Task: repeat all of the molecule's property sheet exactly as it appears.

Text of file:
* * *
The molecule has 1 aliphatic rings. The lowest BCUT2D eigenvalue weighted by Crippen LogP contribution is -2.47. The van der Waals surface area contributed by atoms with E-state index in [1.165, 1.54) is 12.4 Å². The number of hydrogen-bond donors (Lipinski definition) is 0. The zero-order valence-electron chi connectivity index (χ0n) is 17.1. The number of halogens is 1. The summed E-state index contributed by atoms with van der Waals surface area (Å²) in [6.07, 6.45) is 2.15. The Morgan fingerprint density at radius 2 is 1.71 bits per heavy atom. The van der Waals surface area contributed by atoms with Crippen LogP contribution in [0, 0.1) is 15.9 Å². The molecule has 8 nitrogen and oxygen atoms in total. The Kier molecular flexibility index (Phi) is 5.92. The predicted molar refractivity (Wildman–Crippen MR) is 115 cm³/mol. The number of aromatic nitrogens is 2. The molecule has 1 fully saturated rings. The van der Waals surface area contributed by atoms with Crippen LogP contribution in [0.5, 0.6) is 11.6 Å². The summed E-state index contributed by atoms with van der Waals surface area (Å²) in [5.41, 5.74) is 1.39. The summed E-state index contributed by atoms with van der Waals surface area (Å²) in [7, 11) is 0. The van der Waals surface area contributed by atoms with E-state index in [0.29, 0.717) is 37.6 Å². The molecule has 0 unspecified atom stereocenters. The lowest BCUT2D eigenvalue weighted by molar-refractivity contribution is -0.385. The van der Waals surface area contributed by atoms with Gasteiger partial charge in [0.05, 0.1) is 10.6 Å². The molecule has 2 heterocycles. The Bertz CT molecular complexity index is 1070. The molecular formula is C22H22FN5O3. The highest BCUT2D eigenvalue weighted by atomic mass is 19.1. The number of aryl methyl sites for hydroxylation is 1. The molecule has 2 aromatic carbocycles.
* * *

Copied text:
The molecule has 1 aliphatic rings. The lowest BCUT2D eigenvalue weighted by Crippen LogP contribution is -2.47. The van der Waals surface area contributed by atoms with E-state index in [1.165, 1.54) is 12.4 Å². The number of hydrogen-bond donors (Lipinski definition) is 0. The zero-order valence-electron chi connectivity index (χ0n) is 17.1. The number of halogens is 1. The summed E-state index contributed by atoms with van der Waals surface area (Å²) in [6.07, 6.45) is 2.15. The Morgan fingerprint density at radius 2 is 1.71 bits per heavy atom. The van der Waals surface area contributed by atoms with Crippen LogP contribution in [0, 0.1) is 15.9 Å². The molecule has 8 nitrogen and oxygen atoms in total. The Kier molecular flexibility index (Phi) is 5.92. The predicted molar refractivity (Wildman–Crippen MR) is 115 cm³/mol. The number of aromatic nitrogens is 2. The molecule has 1 fully saturated rings. The van der Waals surface area contributed by atoms with Crippen LogP contribution in [0.5, 0.6) is 11.6 Å². The summed E-state index contributed by atoms with van der Waals surface area (Å²) in [5.41, 5.74) is 1.39. The summed E-state index contributed by atoms with van der Waals surface area (Å²) in [7, 11) is 0. The van der Waals surface area contributed by atoms with E-state index in [0.29, 0.717) is 37.6 Å². The molecule has 0 unspecified atom stereocenters. The lowest BCUT2D eigenvalue weighted by molar-refractivity contribution is -0.385. The van der Waals surface area contributed by atoms with Gasteiger partial charge in [0.05, 0.1) is 10.6 Å². The molecule has 2 heterocycles. The Bertz CT molecular complexity index is 1070. The molecular formula is C22H22FN5O3. The highest BCUT2D eigenvalue weighted by atomic mass is 19.1. The number of aryl methyl sites for hydroxylation is 1. The molecule has 2 aromatic carbocycles.